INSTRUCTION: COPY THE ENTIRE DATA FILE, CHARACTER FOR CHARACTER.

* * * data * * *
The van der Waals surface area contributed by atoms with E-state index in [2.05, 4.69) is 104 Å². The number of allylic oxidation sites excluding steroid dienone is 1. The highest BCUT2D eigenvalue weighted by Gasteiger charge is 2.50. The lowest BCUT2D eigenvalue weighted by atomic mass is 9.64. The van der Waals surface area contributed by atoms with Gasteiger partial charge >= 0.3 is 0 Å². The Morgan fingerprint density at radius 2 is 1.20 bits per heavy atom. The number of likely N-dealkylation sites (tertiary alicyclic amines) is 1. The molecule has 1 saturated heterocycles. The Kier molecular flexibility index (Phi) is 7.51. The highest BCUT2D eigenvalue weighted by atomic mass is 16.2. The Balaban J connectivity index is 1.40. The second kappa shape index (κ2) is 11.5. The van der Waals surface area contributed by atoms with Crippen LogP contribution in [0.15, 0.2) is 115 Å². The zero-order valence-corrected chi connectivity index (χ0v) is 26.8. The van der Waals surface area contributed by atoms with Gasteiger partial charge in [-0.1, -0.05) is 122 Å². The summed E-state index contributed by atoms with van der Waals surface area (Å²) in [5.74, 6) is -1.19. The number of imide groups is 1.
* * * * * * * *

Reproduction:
The van der Waals surface area contributed by atoms with E-state index in [2.05, 4.69) is 104 Å². The number of allylic oxidation sites excluding steroid dienone is 1. The highest BCUT2D eigenvalue weighted by Gasteiger charge is 2.50. The lowest BCUT2D eigenvalue weighted by atomic mass is 9.64. The van der Waals surface area contributed by atoms with Gasteiger partial charge >= 0.3 is 0 Å². The Morgan fingerprint density at radius 2 is 1.20 bits per heavy atom. The number of likely N-dealkylation sites (tertiary alicyclic amines) is 1. The molecule has 1 saturated heterocycles. The Kier molecular flexibility index (Phi) is 7.51. The highest BCUT2D eigenvalue weighted by atomic mass is 16.2. The Balaban J connectivity index is 1.40. The second kappa shape index (κ2) is 11.5. The van der Waals surface area contributed by atoms with Crippen LogP contribution in [0.15, 0.2) is 115 Å². The zero-order valence-corrected chi connectivity index (χ0v) is 26.8. The van der Waals surface area contributed by atoms with Gasteiger partial charge in [-0.1, -0.05) is 122 Å². The summed E-state index contributed by atoms with van der Waals surface area (Å²) in [5.74, 6) is -1.19. The number of imide groups is 1.